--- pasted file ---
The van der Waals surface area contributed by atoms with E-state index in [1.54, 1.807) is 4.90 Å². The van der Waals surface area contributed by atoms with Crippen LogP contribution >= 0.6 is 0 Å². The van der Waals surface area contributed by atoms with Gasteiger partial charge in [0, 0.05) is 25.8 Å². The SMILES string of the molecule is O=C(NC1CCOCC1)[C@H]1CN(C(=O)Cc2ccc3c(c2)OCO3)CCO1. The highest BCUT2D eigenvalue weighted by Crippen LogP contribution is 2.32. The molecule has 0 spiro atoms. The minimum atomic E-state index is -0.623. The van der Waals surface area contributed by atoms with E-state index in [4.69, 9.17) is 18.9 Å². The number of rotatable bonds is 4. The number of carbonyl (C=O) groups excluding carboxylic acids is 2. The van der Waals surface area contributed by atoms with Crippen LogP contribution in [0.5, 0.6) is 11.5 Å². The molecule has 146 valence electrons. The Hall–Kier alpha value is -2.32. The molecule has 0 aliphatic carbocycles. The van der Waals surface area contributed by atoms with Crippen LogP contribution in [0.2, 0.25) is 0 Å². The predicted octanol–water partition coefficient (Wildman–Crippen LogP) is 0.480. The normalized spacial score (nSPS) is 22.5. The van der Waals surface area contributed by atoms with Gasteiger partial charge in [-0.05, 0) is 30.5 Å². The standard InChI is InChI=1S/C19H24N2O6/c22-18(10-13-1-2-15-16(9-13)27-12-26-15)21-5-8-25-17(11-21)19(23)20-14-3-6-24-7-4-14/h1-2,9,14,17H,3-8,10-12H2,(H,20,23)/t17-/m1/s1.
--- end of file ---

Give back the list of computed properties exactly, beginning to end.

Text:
The van der Waals surface area contributed by atoms with E-state index in [1.54, 1.807) is 4.90 Å². The van der Waals surface area contributed by atoms with Crippen LogP contribution >= 0.6 is 0 Å². The van der Waals surface area contributed by atoms with Gasteiger partial charge in [0, 0.05) is 25.8 Å². The SMILES string of the molecule is O=C(NC1CCOCC1)[C@H]1CN(C(=O)Cc2ccc3c(c2)OCO3)CCO1. The highest BCUT2D eigenvalue weighted by Crippen LogP contribution is 2.32. The molecule has 0 spiro atoms. The minimum atomic E-state index is -0.623. The van der Waals surface area contributed by atoms with E-state index in [4.69, 9.17) is 18.9 Å². The number of rotatable bonds is 4. The number of carbonyl (C=O) groups excluding carboxylic acids is 2. The van der Waals surface area contributed by atoms with Crippen LogP contribution in [0.5, 0.6) is 11.5 Å². The molecule has 146 valence electrons. The Hall–Kier alpha value is -2.32. The molecule has 0 aliphatic carbocycles. The van der Waals surface area contributed by atoms with Crippen LogP contribution in [0.2, 0.25) is 0 Å². The predicted octanol–water partition coefficient (Wildman–Crippen LogP) is 0.480. The normalized spacial score (nSPS) is 22.5. The van der Waals surface area contributed by atoms with Gasteiger partial charge in [-0.05, 0) is 30.5 Å². The standard InChI is InChI=1S/C19H24N2O6/c22-18(10-13-1-2-15-16(9-13)27-12-26-15)21-5-8-25-17(11-21)19(23)20-14-3-6-24-7-4-14/h1-2,9,14,17H,3-8,10-12H2,(H,20,23)/t17-/m1/s1.